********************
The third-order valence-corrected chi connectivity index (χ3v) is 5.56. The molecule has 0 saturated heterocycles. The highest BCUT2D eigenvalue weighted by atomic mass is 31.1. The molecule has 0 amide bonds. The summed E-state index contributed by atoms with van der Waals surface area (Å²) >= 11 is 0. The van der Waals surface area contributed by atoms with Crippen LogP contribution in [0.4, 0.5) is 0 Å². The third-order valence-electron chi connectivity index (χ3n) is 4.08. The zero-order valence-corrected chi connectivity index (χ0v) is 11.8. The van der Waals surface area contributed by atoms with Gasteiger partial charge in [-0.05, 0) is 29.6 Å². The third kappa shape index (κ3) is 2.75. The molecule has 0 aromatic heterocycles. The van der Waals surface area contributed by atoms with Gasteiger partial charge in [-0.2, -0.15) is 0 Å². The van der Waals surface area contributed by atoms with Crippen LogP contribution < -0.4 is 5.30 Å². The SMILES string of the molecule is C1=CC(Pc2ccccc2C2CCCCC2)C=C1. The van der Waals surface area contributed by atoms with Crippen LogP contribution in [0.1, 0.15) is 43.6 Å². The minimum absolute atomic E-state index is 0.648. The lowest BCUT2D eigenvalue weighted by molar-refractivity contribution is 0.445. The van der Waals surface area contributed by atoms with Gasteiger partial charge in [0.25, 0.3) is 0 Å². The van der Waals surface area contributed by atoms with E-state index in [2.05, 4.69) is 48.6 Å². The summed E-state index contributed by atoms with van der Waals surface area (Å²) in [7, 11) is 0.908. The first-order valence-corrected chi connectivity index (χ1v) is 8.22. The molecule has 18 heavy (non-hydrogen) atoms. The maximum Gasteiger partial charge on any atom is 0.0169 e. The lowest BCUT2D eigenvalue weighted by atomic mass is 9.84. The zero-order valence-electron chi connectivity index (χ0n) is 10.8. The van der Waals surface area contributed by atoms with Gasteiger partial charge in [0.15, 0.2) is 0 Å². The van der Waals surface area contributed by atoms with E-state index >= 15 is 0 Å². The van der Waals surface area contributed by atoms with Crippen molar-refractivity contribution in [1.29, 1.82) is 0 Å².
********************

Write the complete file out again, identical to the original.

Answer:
The third-order valence-corrected chi connectivity index (χ3v) is 5.56. The molecule has 0 saturated heterocycles. The highest BCUT2D eigenvalue weighted by atomic mass is 31.1. The molecule has 0 amide bonds. The summed E-state index contributed by atoms with van der Waals surface area (Å²) >= 11 is 0. The van der Waals surface area contributed by atoms with Crippen LogP contribution in [0.4, 0.5) is 0 Å². The third-order valence-electron chi connectivity index (χ3n) is 4.08. The zero-order valence-corrected chi connectivity index (χ0v) is 11.8. The van der Waals surface area contributed by atoms with Gasteiger partial charge in [-0.05, 0) is 29.6 Å². The third kappa shape index (κ3) is 2.75. The molecule has 0 aromatic heterocycles. The van der Waals surface area contributed by atoms with Gasteiger partial charge in [-0.2, -0.15) is 0 Å². The van der Waals surface area contributed by atoms with Crippen LogP contribution < -0.4 is 5.30 Å². The SMILES string of the molecule is C1=CC(Pc2ccccc2C2CCCCC2)C=C1. The van der Waals surface area contributed by atoms with Crippen LogP contribution in [0.1, 0.15) is 43.6 Å². The minimum absolute atomic E-state index is 0.648. The lowest BCUT2D eigenvalue weighted by molar-refractivity contribution is 0.445. The van der Waals surface area contributed by atoms with Gasteiger partial charge in [0.25, 0.3) is 0 Å². The van der Waals surface area contributed by atoms with E-state index in [2.05, 4.69) is 48.6 Å². The summed E-state index contributed by atoms with van der Waals surface area (Å²) in [7, 11) is 0.908. The first-order valence-corrected chi connectivity index (χ1v) is 8.22. The molecule has 18 heavy (non-hydrogen) atoms. The maximum Gasteiger partial charge on any atom is 0.0169 e. The lowest BCUT2D eigenvalue weighted by atomic mass is 9.84. The zero-order valence-electron chi connectivity index (χ0n) is 10.8. The van der Waals surface area contributed by atoms with Gasteiger partial charge in [0.15, 0.2) is 0 Å². The van der Waals surface area contributed by atoms with E-state index >= 15 is 0 Å². The van der Waals surface area contributed by atoms with Crippen molar-refractivity contribution in [1.29, 1.82) is 0 Å².